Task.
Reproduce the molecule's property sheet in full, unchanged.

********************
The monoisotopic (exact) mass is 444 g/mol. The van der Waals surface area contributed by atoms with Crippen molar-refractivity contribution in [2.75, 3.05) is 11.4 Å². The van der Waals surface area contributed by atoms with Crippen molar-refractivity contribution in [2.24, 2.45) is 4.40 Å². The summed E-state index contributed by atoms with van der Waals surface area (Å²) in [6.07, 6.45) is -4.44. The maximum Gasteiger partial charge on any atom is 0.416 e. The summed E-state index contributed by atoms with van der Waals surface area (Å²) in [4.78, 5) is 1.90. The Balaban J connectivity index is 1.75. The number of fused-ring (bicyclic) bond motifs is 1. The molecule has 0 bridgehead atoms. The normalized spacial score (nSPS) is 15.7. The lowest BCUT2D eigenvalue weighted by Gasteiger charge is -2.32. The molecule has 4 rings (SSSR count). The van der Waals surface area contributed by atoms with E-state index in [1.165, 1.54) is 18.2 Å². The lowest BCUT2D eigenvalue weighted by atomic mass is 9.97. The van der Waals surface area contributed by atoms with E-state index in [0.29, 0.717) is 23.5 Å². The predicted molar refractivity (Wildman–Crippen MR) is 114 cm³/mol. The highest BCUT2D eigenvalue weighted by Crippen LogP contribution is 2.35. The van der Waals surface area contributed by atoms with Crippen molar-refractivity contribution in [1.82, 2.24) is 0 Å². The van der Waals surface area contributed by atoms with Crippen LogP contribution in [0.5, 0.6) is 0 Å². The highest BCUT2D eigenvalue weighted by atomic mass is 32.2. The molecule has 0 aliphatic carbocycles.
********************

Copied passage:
The monoisotopic (exact) mass is 444 g/mol. The van der Waals surface area contributed by atoms with Crippen molar-refractivity contribution in [2.75, 3.05) is 11.4 Å². The van der Waals surface area contributed by atoms with Crippen molar-refractivity contribution in [2.24, 2.45) is 4.40 Å². The summed E-state index contributed by atoms with van der Waals surface area (Å²) in [6.07, 6.45) is -4.44. The maximum Gasteiger partial charge on any atom is 0.416 e. The summed E-state index contributed by atoms with van der Waals surface area (Å²) in [4.78, 5) is 1.90. The Balaban J connectivity index is 1.75. The number of fused-ring (bicyclic) bond motifs is 1. The molecule has 0 bridgehead atoms. The normalized spacial score (nSPS) is 15.7. The lowest BCUT2D eigenvalue weighted by Gasteiger charge is -2.32. The molecule has 4 rings (SSSR count). The van der Waals surface area contributed by atoms with E-state index in [1.165, 1.54) is 18.2 Å². The lowest BCUT2D eigenvalue weighted by atomic mass is 9.97. The van der Waals surface area contributed by atoms with E-state index in [0.29, 0.717) is 23.5 Å². The predicted molar refractivity (Wildman–Crippen MR) is 114 cm³/mol. The highest BCUT2D eigenvalue weighted by Crippen LogP contribution is 2.35. The van der Waals surface area contributed by atoms with Crippen molar-refractivity contribution in [1.82, 2.24) is 0 Å². The van der Waals surface area contributed by atoms with Crippen LogP contribution in [0.5, 0.6) is 0 Å². The highest BCUT2D eigenvalue weighted by atomic mass is 32.2. The molecule has 0 aliphatic carbocycles.